Sentencing hearing for Dr. Christy Natsis begins
Dr. Christy Natsis arrives at the courthouse for the first day of her sentencing hearing in Pembroke, Ont. on Tuesday October 13, 2015. Natsis was found guilty in May of dangerous driving causing death and impaired driving causing death after a 2011 collision near Arnprior claimed the life of Bryan Casey.
Ryan Paulsen/Pembroke Daily Observer/Postmedia Network
Dr. Christy Natsis will be spending time in jail for her involvement in the collision that claimed the life of Bryan Casey on Highway 17 near Arnprior in the spring of 2011.
The only question is “how much?”
The dentist's three-day sentencing hearing kicked off on Tuesday in a Pembroke courtroom, with the first day largely devoted to hearing the submissions of her defence team, Michael Edelson and Vincent Clifford.
Almost immediately, however, the hearing was adjourned for roughly 30 minutes to allow for presiding Justice Neil Kozloff and Natsis herself to read through the victim impact statements to be read later in the hearing. After court resumed, Crown attorney John Ramsay was informed that he would have to enforce some edits to a few of the statements. In particular, Kozloff took exception to nine paragraphs of the statement to be read by Casey's widow, LeeEllen Carroll, saying they made reference to elements outside the intended scope of a victim impact statement, including elements of the trial procedure itself.
He did, however, underscore his awareness that the length and nature of the four-year-long trial has had an undeniably negative impact on all involved, and particularly the family of Bryan Casey.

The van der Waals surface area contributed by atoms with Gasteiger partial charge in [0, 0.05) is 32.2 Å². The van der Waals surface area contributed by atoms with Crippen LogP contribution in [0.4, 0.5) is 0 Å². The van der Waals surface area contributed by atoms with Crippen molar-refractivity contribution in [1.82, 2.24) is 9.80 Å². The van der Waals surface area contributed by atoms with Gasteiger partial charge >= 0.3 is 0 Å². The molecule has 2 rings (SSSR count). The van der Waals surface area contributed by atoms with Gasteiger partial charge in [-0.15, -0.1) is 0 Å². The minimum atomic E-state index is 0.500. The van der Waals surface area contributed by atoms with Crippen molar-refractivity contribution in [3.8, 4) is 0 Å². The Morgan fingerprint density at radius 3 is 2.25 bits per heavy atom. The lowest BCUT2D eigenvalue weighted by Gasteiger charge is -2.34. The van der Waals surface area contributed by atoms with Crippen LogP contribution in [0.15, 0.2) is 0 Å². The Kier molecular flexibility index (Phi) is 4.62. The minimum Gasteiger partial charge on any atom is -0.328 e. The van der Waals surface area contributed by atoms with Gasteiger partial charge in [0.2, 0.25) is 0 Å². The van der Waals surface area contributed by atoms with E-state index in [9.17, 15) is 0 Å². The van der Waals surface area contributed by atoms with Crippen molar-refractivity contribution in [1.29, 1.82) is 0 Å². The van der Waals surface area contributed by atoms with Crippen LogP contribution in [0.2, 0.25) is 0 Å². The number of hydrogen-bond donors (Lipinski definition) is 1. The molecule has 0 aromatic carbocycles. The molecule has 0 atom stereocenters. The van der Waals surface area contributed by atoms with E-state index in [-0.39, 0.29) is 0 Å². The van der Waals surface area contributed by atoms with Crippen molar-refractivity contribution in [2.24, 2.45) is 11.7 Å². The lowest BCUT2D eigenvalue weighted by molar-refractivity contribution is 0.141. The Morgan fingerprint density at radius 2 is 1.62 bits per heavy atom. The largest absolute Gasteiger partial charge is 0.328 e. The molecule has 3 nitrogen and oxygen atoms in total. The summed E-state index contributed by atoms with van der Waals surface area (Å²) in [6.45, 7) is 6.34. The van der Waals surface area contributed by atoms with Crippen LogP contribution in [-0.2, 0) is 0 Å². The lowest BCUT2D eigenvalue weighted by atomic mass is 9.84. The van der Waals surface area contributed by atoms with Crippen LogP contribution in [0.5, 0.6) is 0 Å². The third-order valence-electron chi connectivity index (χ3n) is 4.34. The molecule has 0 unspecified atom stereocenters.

“I am perfectly aware of that,” Kozloff told Ramsay and everyone else in court. “I am fully aware of the pain this entire process has caused them.”
In addition to the matter of making necessary cuts to the victim impact statements, Natsis's defence team also raised the issue of her pending breach of conditions charge, requesting that she be arraigned immediately and allowed to enter a plea via joint submission so that both matters could be dealt with by Kozloff during the same hearing.
On Nov. 17, 2011, while under orders to neither consume nor purchase alcohol, and while being barred from being anywhere that sells alcohol, Natsis was arrested after buying two 12-ounce bottles of vodka from a Rideau Street LCBO in Ottawa. Although the specifics of the joint submission weren't directly addressed until later in the proceedings, Natsis did enter a plea of guilty, and Clifford did say that the sentence agreed to by both parties, 40 days in jail, would be served consecutively in addition to whatever sentence Kozloff handed down at the end of the hearing for the main charges of impaired driving causing death and dangerous driving causing death.
Once he got around to starting his submission, Edelson devoted most of the remainder of the morning to addressing the Crown's case law brief, rather than his own. He meticulously dissected the seven cases referred to by Ramsay, revealing that the prosecution would be seeking a prison term of between six and eight years for the charges, and breaking down the distinguishing features of each of their cited cases in an attempt to prove that they were far more different than similar to that of Natsis.
Specifically, his comments focused on the “moral blameworthiness” involved in the various charges at the heart of those cases, and highlighted their aggravating factors that were not present in the Natsis case.